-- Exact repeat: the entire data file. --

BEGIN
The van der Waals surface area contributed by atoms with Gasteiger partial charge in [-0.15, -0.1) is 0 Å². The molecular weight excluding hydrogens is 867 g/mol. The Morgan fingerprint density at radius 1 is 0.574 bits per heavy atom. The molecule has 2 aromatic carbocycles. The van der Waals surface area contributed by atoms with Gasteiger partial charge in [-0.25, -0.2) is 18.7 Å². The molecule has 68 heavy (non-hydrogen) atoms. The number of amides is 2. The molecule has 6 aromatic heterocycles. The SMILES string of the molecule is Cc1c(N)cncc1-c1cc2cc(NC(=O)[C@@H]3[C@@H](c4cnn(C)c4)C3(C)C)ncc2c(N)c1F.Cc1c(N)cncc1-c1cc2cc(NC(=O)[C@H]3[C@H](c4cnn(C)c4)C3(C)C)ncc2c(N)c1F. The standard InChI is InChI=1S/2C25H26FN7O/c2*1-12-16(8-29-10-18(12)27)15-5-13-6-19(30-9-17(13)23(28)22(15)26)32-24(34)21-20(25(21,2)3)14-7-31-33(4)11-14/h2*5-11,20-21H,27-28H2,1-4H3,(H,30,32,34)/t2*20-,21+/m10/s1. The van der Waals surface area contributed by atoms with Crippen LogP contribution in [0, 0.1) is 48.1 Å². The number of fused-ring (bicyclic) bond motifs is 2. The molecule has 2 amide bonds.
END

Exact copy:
The van der Waals surface area contributed by atoms with Gasteiger partial charge in [-0.15, -0.1) is 0 Å². The molecular weight excluding hydrogens is 867 g/mol. The Morgan fingerprint density at radius 1 is 0.574 bits per heavy atom. The molecule has 2 aromatic carbocycles. The van der Waals surface area contributed by atoms with Gasteiger partial charge in [-0.25, -0.2) is 18.7 Å². The molecule has 68 heavy (non-hydrogen) atoms. The number of amides is 2. The molecule has 6 aromatic heterocycles. The SMILES string of the molecule is Cc1c(N)cncc1-c1cc2cc(NC(=O)[C@@H]3[C@@H](c4cnn(C)c4)C3(C)C)ncc2c(N)c1F.Cc1c(N)cncc1-c1cc2cc(NC(=O)[C@H]3[C@H](c4cnn(C)c4)C3(C)C)ncc2c(N)c1F. The standard InChI is InChI=1S/2C25H26FN7O/c2*1-12-16(8-29-10-18(12)27)15-5-13-6-19(30-9-17(13)23(28)22(15)26)32-24(34)21-20(25(21,2)3)14-7-31-33(4)11-14/h2*5-11,20-21H,27-28H2,1-4H3,(H,30,32,34)/t2*20-,21+/m10/s1. The van der Waals surface area contributed by atoms with Crippen LogP contribution in [0, 0.1) is 48.1 Å². The number of fused-ring (bicyclic) bond motifs is 2. The molecule has 2 amide bonds.